5. Tell us about yourself - Generally the first - and most important - question asked in an interview and often, poorly answered. A long-winded diatribe about your exciting 15 years in accounting (or worse, Human Resources), or your interests in bird photography (or both), generally won’t be that enthralling to the overworked and easily distracted interviewers.
Why is your response to this question important? It is the first impression of you and sets the tone for the interview, therefore it’s critical to answer it well. I generally favour a response with the following structure which you should adapt to the role or audience you are addressing:
I am a… (e.g. An MBA-qualified marketer);
I have worked in…(A sampling of industries and companies you’ve worked for. This provides brand association as generally great companies are perceived to employ great people (think SalesForce, American Express);
I have skills in…(3-4 professional skills you possess relating to the role, such as ‘employee relations’ for an HR professional, or 'digital marketing' for a marketer);
My strengths include…(3-4 soft or leadership skills you possess that relate to the role).
Don’t be afraid to amplify a particular skill if you feel it is a success factor for the organisation. For example, if they want someone who is a strong leader, you would not just say ‘My strengths include leadership…’, but rather accentuate that statement by saying something like; ‘My strengths include leadership, as demonstrated in my last organisation where I successfully increased engagement scores in my team from X to Y in a 12-months period’. Not only does this add veracity to your answer, but is also more than likely to prompt a question from the interviewer to find out more (see point 4 above).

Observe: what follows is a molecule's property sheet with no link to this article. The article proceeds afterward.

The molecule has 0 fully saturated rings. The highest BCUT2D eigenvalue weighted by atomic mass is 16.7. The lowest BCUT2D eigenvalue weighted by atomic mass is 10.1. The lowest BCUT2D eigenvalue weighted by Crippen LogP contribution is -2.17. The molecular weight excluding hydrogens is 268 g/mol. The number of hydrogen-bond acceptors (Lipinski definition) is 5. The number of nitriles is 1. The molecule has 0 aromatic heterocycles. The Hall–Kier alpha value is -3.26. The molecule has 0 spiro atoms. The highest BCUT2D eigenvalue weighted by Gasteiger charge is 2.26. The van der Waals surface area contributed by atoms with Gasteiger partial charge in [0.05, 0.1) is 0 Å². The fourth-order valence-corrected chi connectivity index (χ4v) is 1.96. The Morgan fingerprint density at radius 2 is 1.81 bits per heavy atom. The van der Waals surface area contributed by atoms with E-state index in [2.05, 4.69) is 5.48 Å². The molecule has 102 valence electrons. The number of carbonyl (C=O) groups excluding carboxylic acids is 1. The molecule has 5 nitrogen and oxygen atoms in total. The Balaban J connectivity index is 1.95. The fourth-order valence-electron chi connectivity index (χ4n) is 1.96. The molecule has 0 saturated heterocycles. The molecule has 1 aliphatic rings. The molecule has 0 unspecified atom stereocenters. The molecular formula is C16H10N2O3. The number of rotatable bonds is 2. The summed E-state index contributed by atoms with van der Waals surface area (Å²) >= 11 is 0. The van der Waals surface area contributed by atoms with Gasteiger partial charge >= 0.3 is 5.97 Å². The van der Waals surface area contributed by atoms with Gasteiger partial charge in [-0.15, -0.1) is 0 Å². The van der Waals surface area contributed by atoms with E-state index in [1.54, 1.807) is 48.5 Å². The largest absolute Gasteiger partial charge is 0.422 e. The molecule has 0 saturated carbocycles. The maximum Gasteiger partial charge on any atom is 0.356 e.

6. Just answer the damn question! Many of us lean towards verbosity in interviews, which is either based on nerves, lack of preparation (we say a lot and hope something hits the mark), or simply a predilection to talk too much. Make sure you listen to the question and respond to it only. Don’t offer other little pearls of wisdom or asides you think will impress the interviewer unless they ask for it.
An example I often use with my clients is what I call the ‘What time is it?’ example. If we are having a coffee together and I ask you the time, you will let me know (“It’s 2 pm.”). However, if we then put ourselves in an interview situation and I ask you the time, you will likely not only give me the time but also the brand of your watch, the fact it’s silver, has Roman numerals, is made in Japan, etc., etc. I only wanted to know the time!! If I wanted to know where it’s made, I would ask you.
7. Make sure you ask questions - Having no questions or asking a throwaway question such as ‘Is the job located in this office?’ probably won’t endear you to the interviewer, as you’ll come across as lazy, poorly prepared, and/or disinterested. Instead, make sure you prepare a number of questions that give you the information you need to determine if you want to work for that person, in that job, in that department, or in that organisation. Not only will these questions give you the information you need to make a determination to work for that organisation, but also impresses the interviewers.
It’s all about differentiating yourself from other interviewees…
8. Is there anything else required? Toward the end of the interview, make sure you ask something like; “Is there anything else you would like to know from me to determine my suitability for your role?”. Generally, interviewers won’t have anything else to ask, however, occasionally there may be something outstanding that could be the difference between a ‘no’ and progressing in the selection process. Asking this question simply prompts any outstanding questions, and allows you to clarify or confirm certain aspects of your experience.
So, while this is not a complete list, I’ve tried to tease out elements of the interview where mistakes are often made and if done well, will serve to differentiate you from other candidates.
The job market is competitive, and there are other strong candidates out there vying for the same jobs. The interview is your opportunity to shine, to stand out from others, and to give yourself every opportunity to get the job you deserve. Good luck!